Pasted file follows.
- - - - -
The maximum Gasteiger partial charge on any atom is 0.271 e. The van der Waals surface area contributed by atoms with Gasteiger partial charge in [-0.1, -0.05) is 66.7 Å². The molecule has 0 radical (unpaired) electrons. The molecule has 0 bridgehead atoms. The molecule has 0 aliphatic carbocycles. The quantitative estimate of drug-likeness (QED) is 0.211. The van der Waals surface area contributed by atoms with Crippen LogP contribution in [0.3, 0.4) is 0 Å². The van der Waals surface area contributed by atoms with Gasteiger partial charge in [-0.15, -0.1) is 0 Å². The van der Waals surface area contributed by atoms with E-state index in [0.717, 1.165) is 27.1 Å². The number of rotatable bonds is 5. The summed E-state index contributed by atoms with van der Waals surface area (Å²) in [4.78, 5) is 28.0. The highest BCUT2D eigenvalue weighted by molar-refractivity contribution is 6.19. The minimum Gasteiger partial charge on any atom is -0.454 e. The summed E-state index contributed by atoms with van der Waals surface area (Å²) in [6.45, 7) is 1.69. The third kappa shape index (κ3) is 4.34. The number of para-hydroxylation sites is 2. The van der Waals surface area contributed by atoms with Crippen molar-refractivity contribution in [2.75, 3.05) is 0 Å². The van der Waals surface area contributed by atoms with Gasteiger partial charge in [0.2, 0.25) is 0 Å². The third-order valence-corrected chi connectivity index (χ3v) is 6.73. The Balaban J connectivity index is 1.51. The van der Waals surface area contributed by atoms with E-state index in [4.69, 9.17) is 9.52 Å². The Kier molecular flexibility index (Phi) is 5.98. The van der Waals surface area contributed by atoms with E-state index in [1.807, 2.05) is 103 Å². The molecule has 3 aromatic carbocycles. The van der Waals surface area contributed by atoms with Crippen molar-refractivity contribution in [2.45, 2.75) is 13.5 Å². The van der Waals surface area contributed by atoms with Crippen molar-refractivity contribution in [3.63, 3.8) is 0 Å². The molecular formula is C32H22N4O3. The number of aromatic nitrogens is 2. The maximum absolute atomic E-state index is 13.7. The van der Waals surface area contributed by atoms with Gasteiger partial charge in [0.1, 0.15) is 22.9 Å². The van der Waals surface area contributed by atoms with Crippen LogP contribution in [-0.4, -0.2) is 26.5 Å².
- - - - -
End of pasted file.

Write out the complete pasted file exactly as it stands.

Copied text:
The maximum Gasteiger partial charge on any atom is 0.271 e. The van der Waals surface area contributed by atoms with Gasteiger partial charge in [-0.1, -0.05) is 66.7 Å². The molecule has 0 radical (unpaired) electrons. The molecule has 0 bridgehead atoms. The molecule has 0 aliphatic carbocycles. The quantitative estimate of drug-likeness (QED) is 0.211. The van der Waals surface area contributed by atoms with Crippen LogP contribution in [0.3, 0.4) is 0 Å². The van der Waals surface area contributed by atoms with Gasteiger partial charge in [-0.15, -0.1) is 0 Å². The van der Waals surface area contributed by atoms with E-state index in [0.717, 1.165) is 27.1 Å². The number of rotatable bonds is 5. The summed E-state index contributed by atoms with van der Waals surface area (Å²) in [4.78, 5) is 28.0. The highest BCUT2D eigenvalue weighted by molar-refractivity contribution is 6.19. The minimum Gasteiger partial charge on any atom is -0.454 e. The summed E-state index contributed by atoms with van der Waals surface area (Å²) in [6.45, 7) is 1.69. The third kappa shape index (κ3) is 4.34. The number of para-hydroxylation sites is 2. The van der Waals surface area contributed by atoms with Crippen molar-refractivity contribution in [2.75, 3.05) is 0 Å². The van der Waals surface area contributed by atoms with Gasteiger partial charge in [0.2, 0.25) is 0 Å². The third-order valence-corrected chi connectivity index (χ3v) is 6.73. The Balaban J connectivity index is 1.51. The van der Waals surface area contributed by atoms with E-state index in [4.69, 9.17) is 9.52 Å². The Kier molecular flexibility index (Phi) is 5.98. The van der Waals surface area contributed by atoms with E-state index in [1.807, 2.05) is 103 Å². The molecule has 3 aromatic carbocycles. The van der Waals surface area contributed by atoms with Crippen molar-refractivity contribution in [2.45, 2.75) is 13.5 Å². The van der Waals surface area contributed by atoms with Crippen molar-refractivity contribution in [3.63, 3.8) is 0 Å². The molecular formula is C32H22N4O3. The number of aromatic nitrogens is 2. The maximum absolute atomic E-state index is 13.7. The van der Waals surface area contributed by atoms with Gasteiger partial charge in [0.1, 0.15) is 22.9 Å². The van der Waals surface area contributed by atoms with Crippen LogP contribution in [-0.4, -0.2) is 26.5 Å².